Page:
Former archbishop probed over how disgraced priest John Mounford fled Adelaide in 1992
By Alice Monfries, August 1, 2017, 9 News
A former Anglican archbishop is at the centre of a police investigation into the handling of sexual abuse at one of Adelaide's most prestigious schools.
Ex-school chaplain John Mountford was sacked from St Peter’s College after admitting he sexually assaulted a Year 10 student in 1992, and the same day fled to Bali.
It would be another 12 years before he was eventually extradited from Thailand to face charges, but the case was dropped on the first day of the trial after the victim was deemed too mentally unwell to give evidence.
Mountford then again fled the country, this time to Libya, where he was later murdered in 2009.
His victim took his own life five years later.
Now, police are investigating who helped facilitate Mountford’s hasty exit from the country in 1992.
Police Commissioner Grant Stevens today confirmed the probe.
“South Australia police have been referred a matter by the Royal Commission concerning any actions by individuals who assisted or encouraged Mr Mountford to leave Australia,” Comm. Stevens said.
Then-Anglican archbishop Ian George, who visited Mountford just hours before he fled to Bali, is among those individuals.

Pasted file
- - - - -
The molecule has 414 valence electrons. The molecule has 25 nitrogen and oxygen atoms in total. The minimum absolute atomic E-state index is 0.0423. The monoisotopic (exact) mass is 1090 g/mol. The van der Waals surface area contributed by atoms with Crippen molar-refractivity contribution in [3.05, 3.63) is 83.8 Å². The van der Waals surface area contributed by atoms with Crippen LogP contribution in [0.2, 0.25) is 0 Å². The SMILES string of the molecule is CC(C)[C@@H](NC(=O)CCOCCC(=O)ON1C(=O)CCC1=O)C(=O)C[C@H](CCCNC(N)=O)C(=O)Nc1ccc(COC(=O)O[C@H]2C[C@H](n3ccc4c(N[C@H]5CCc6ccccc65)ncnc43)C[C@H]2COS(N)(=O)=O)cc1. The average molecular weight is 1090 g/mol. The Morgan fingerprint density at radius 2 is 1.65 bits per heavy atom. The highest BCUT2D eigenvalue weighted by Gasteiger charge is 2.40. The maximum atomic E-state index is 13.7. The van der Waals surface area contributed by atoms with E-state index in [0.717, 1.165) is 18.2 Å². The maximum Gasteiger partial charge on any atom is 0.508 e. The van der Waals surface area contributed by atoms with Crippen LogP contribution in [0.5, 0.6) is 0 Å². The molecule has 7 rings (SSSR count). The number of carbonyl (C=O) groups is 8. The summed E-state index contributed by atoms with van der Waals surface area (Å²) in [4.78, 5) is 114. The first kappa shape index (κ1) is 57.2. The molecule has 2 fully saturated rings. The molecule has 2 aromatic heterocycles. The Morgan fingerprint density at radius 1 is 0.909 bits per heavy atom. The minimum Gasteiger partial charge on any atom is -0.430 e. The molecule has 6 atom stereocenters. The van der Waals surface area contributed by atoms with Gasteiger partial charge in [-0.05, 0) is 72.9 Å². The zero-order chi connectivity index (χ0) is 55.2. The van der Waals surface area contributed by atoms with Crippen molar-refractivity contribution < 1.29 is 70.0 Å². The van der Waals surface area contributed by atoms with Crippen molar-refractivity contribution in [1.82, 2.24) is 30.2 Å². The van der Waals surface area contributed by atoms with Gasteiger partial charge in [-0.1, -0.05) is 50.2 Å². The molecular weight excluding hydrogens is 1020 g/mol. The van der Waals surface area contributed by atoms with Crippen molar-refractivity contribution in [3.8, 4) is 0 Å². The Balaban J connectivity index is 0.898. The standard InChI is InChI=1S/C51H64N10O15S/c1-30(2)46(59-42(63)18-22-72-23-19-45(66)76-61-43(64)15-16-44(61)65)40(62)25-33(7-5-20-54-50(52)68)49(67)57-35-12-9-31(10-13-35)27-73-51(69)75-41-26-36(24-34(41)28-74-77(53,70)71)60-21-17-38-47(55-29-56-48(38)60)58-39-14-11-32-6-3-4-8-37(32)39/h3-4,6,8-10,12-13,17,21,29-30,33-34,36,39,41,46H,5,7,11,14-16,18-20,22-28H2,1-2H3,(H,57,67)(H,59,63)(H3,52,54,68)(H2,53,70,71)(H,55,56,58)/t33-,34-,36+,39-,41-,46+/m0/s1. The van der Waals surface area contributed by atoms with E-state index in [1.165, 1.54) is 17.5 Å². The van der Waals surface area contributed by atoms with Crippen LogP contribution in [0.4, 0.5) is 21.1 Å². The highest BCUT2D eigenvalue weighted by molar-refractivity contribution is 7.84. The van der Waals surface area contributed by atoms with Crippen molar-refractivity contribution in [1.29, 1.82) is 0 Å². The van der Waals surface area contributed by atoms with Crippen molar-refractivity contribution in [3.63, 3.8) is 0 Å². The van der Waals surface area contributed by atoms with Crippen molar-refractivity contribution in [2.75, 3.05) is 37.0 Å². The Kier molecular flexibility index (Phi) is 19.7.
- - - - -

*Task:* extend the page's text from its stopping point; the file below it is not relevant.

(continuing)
But his lawyer Nick Iles today told 9NEWS Dr George has declined to be interviewed by detectives.
Mr Iles said Dr George’s position hasn’t changed since he was questioned during the Anglican Church’s 2003 Board of Inquiry into the handling of claims of sexual abuse within the church.
“Ian denied the allegations then, and he denies them now,” he said.
The refusal has drawn strong criticism from Senator Nick Xenophon.
“What an extraordinary refusal by Dr George,” he told 9NEWS.
“He may have said everything he needed to say to a commission of inquiry, but if the police want him to assist them in their inquiries, that’s completely different.
“The family of this young man have every right to expect justice, to date they haven’t got it.”
The investigation was sparked after the victim’s mother referred the handling of her son’s abuse to a Royal Commission, seeking justice after his death.
The Anglican Diocese of Adelaide released a statement this afternoon, stressing it “remains committed to ensuring the safety of children and vulnerable people, and has extensive screening and training practices in place”.
It also reaffirmed its previous apology to victims of abuse and their families.
“Any victim who had not made contact with the Diocese previously (is invited) to contact (us) … so that support and assistance can be offered”.
The way the scandal was handled by St Peter’s College at the time, is also being investigated.
In a statement today, the school said it was “assisting police.”
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